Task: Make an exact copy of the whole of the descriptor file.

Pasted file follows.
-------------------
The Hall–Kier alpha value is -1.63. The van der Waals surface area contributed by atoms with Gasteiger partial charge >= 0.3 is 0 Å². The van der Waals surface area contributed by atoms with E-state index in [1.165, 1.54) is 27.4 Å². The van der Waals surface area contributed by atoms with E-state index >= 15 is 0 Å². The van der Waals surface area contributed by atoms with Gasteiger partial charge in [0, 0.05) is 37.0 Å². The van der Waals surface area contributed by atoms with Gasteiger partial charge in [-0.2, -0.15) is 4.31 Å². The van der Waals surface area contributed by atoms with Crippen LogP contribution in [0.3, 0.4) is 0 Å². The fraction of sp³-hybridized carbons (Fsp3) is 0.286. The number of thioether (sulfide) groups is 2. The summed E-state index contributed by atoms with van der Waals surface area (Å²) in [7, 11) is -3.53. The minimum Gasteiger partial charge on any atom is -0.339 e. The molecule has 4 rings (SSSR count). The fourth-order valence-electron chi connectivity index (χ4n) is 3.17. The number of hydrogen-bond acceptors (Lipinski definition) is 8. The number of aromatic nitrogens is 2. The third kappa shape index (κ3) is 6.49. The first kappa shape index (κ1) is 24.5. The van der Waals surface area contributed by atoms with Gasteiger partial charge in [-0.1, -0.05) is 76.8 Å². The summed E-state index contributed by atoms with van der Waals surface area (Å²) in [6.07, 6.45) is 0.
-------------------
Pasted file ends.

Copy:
The Hall–Kier alpha value is -1.63. The van der Waals surface area contributed by atoms with Gasteiger partial charge >= 0.3 is 0 Å². The van der Waals surface area contributed by atoms with E-state index in [1.165, 1.54) is 27.4 Å². The van der Waals surface area contributed by atoms with E-state index >= 15 is 0 Å². The van der Waals surface area contributed by atoms with Gasteiger partial charge in [0, 0.05) is 37.0 Å². The van der Waals surface area contributed by atoms with Gasteiger partial charge in [-0.2, -0.15) is 4.31 Å². The van der Waals surface area contributed by atoms with Crippen LogP contribution in [0.3, 0.4) is 0 Å². The fraction of sp³-hybridized carbons (Fsp3) is 0.286. The number of thioether (sulfide) groups is 2. The summed E-state index contributed by atoms with van der Waals surface area (Å²) in [7, 11) is -3.53. The minimum Gasteiger partial charge on any atom is -0.339 e. The molecule has 4 rings (SSSR count). The fourth-order valence-electron chi connectivity index (χ4n) is 3.17. The number of hydrogen-bond acceptors (Lipinski definition) is 8. The number of aromatic nitrogens is 2. The third kappa shape index (κ3) is 6.49. The first kappa shape index (κ1) is 24.5. The van der Waals surface area contributed by atoms with Gasteiger partial charge in [-0.1, -0.05) is 76.8 Å². The summed E-state index contributed by atoms with van der Waals surface area (Å²) in [6.07, 6.45) is 0.